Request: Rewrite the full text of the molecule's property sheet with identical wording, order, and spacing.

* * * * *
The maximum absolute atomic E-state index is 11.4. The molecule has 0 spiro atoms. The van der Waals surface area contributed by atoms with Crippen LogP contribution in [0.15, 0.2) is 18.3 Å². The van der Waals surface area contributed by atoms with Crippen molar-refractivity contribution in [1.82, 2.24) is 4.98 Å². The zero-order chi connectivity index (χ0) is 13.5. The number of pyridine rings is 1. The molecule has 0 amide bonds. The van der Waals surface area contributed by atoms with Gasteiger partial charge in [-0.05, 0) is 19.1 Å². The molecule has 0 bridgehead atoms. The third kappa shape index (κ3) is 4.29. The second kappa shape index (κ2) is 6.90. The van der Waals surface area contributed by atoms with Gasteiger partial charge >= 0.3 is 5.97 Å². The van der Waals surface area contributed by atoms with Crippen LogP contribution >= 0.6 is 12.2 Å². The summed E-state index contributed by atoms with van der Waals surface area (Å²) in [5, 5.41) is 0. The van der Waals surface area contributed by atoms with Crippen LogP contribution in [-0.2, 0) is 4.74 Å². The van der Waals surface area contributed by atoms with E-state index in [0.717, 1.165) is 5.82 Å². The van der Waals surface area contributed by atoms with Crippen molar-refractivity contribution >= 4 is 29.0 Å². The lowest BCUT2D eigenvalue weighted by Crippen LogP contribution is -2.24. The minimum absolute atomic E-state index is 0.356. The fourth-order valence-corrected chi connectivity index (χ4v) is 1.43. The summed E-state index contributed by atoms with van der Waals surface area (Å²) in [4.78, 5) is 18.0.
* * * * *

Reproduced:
The maximum absolute atomic E-state index is 11.4. The molecule has 0 spiro atoms. The van der Waals surface area contributed by atoms with Crippen LogP contribution in [0.15, 0.2) is 18.3 Å². The van der Waals surface area contributed by atoms with Crippen molar-refractivity contribution in [1.82, 2.24) is 4.98 Å². The zero-order chi connectivity index (χ0) is 13.5. The number of pyridine rings is 1. The molecule has 0 amide bonds. The van der Waals surface area contributed by atoms with Gasteiger partial charge in [-0.05, 0) is 19.1 Å². The molecule has 0 bridgehead atoms. The third kappa shape index (κ3) is 4.29. The second kappa shape index (κ2) is 6.90. The van der Waals surface area contributed by atoms with Gasteiger partial charge >= 0.3 is 5.97 Å². The van der Waals surface area contributed by atoms with Crippen LogP contribution >= 0.6 is 12.2 Å². The summed E-state index contributed by atoms with van der Waals surface area (Å²) in [5, 5.41) is 0. The van der Waals surface area contributed by atoms with Crippen LogP contribution in [-0.2, 0) is 4.74 Å². The van der Waals surface area contributed by atoms with E-state index in [0.717, 1.165) is 5.82 Å². The van der Waals surface area contributed by atoms with Crippen molar-refractivity contribution >= 4 is 29.0 Å². The lowest BCUT2D eigenvalue weighted by Crippen LogP contribution is -2.24. The minimum absolute atomic E-state index is 0.356. The fourth-order valence-corrected chi connectivity index (χ4v) is 1.43. The summed E-state index contributed by atoms with van der Waals surface area (Å²) in [4.78, 5) is 18.0.